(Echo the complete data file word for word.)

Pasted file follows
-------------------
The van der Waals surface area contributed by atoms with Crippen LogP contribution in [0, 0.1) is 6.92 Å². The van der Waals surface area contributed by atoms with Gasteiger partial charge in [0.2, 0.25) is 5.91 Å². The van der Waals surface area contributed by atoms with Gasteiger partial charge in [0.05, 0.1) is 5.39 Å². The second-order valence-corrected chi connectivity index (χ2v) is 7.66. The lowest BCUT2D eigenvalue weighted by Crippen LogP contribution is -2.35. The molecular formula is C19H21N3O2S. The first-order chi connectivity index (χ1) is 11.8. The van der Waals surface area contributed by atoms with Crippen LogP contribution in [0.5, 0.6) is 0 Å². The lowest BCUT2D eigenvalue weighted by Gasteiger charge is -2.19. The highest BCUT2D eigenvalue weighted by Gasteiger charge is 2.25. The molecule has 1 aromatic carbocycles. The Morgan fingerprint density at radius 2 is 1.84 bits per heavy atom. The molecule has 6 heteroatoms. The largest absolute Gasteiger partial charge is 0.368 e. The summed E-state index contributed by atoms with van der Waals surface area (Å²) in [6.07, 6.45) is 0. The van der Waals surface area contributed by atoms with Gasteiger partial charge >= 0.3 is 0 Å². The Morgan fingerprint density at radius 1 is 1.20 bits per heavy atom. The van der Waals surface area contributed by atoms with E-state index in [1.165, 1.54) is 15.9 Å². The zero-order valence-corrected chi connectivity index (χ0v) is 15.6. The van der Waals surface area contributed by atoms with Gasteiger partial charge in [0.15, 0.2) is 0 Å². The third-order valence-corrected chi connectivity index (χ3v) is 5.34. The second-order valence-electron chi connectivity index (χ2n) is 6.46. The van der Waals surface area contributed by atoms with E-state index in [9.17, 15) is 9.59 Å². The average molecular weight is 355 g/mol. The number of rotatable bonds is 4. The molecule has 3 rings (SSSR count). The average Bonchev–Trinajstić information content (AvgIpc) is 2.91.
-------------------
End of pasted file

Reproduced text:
The van der Waals surface area contributed by atoms with Crippen LogP contribution in [0, 0.1) is 6.92 Å². The van der Waals surface area contributed by atoms with Gasteiger partial charge in [0.2, 0.25) is 5.91 Å². The van der Waals surface area contributed by atoms with Gasteiger partial charge in [0.05, 0.1) is 5.39 Å². The second-order valence-corrected chi connectivity index (χ2v) is 7.66. The lowest BCUT2D eigenvalue weighted by Crippen LogP contribution is -2.35. The molecular formula is C19H21N3O2S. The first-order chi connectivity index (χ1) is 11.8. The van der Waals surface area contributed by atoms with Crippen LogP contribution in [0.5, 0.6) is 0 Å². The lowest BCUT2D eigenvalue weighted by Gasteiger charge is -2.19. The highest BCUT2D eigenvalue weighted by Gasteiger charge is 2.25. The molecule has 1 aromatic carbocycles. The Morgan fingerprint density at radius 2 is 1.84 bits per heavy atom. The molecule has 6 heteroatoms. The largest absolute Gasteiger partial charge is 0.368 e. The summed E-state index contributed by atoms with van der Waals surface area (Å²) in [6.07, 6.45) is 0. The van der Waals surface area contributed by atoms with Gasteiger partial charge >= 0.3 is 0 Å². The Morgan fingerprint density at radius 1 is 1.20 bits per heavy atom. The van der Waals surface area contributed by atoms with E-state index in [1.165, 1.54) is 15.9 Å². The zero-order valence-corrected chi connectivity index (χ0v) is 15.6. The van der Waals surface area contributed by atoms with Gasteiger partial charge in [0.15, 0.2) is 0 Å². The third-order valence-corrected chi connectivity index (χ3v) is 5.34. The second-order valence-electron chi connectivity index (χ2n) is 6.46. The van der Waals surface area contributed by atoms with E-state index in [9.17, 15) is 9.59 Å². The average molecular weight is 355 g/mol. The number of rotatable bonds is 4. The molecule has 3 rings (SSSR count). The average Bonchev–Trinajstić information content (AvgIpc) is 2.91.